Background Hypertension is known as one of the most important non-communicable pervasive diseases.
Objective The purpose of the present study was to determine the effect of a mobile-based educational app on the blood pressure (BP) of patients with hypertension.
Methods This clinical trial was conducted on 66 military personnel who were definitively diagnosed with hypertension by a physician, and then assigned randomly into two groups as intervention (receiving mobile-based educational app) and control (receiving standard medical management but no app). Before the intervention, BP levels of both groups were measured with a calibrated sphygmomanometer. After 6 weeks, the BPs of both groups were remeasured using the same sphygmomanometer. Thereafter, descriptive and inferential statistics, including paired t-test, Mann-Whitney, Chi-square and Wilcoxon tests, were used. The data obtained were analysed using SPSS-21 software at a significance level of p<0.05.
Results Comparison of the intervention and control groups showed no statistically significant difference between the groups in systolic BP (p=0.479) and diastolic BP (p=0.851) in the pre-intervention phase, but after the intervention, systolic and diastolic BP levels were significantly lower in the intervention group than in the control group (p=0.0001).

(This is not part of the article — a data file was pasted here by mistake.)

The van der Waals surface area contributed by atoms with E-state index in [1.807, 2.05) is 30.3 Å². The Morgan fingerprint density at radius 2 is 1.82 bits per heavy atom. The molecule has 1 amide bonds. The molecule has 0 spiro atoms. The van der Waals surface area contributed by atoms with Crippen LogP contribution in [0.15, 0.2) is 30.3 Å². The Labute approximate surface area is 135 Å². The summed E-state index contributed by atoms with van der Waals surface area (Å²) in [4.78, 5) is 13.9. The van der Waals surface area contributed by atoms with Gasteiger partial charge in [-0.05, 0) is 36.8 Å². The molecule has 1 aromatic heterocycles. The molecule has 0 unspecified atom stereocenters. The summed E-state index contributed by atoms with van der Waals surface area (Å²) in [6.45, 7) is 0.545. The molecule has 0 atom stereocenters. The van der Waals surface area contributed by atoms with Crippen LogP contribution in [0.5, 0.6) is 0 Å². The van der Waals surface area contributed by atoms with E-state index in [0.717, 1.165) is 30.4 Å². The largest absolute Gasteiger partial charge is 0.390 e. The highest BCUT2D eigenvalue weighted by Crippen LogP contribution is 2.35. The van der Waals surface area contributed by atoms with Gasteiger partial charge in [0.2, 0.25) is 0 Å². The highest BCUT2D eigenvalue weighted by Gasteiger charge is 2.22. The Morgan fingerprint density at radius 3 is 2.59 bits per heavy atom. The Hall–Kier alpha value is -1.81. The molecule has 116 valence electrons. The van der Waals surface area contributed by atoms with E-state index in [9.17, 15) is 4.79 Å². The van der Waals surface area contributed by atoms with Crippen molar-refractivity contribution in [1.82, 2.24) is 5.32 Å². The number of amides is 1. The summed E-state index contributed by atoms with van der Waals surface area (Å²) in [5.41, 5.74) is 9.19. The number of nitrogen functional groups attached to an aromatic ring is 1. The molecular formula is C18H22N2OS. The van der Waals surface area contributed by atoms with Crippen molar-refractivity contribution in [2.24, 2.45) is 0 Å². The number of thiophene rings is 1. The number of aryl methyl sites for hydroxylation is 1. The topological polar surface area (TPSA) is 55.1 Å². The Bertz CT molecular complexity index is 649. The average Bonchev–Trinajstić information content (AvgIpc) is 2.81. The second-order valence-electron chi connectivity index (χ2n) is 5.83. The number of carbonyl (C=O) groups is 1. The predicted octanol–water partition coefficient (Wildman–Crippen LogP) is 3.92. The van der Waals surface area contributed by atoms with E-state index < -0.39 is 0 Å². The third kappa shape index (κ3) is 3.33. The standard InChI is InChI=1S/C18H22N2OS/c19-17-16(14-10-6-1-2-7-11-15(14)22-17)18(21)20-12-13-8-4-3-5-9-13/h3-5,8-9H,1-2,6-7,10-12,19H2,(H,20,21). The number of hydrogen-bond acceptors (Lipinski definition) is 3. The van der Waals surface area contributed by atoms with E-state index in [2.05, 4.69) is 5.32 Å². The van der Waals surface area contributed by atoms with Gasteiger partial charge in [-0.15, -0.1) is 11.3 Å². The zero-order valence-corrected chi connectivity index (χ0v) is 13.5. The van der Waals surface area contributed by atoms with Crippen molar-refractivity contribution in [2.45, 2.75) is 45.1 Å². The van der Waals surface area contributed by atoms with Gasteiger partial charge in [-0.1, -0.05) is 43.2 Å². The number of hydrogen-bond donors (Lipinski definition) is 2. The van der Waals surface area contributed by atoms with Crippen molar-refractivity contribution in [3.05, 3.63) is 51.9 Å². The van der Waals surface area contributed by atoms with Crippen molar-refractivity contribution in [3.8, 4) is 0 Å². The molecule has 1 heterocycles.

Conclusion The results suggested that the mobile-based educational app had a significant effect on reducing BP in patients with hypertension. Therefore, using this app is recommended for those military personnel with hypertension.
- education & training (see medical education & training)
- information technology
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Contributors FF performed data collection, analysis and drafting of the manuscript. SAS was responsible for the study conception and design. AHP performed data analysis. FF, SAS and AHP were responsible for the final analysis and made critical revisions to the paper for important intellectual content.
Funding This study was funded by Aja University of Medical Sciences (grant number 598474).
Competing interests None declared.
Patient consent for publication Not required.
Provenance and peer review Not commissioned; externally peer reviewed.
Data availability statement All data relevant to the study are included in the article.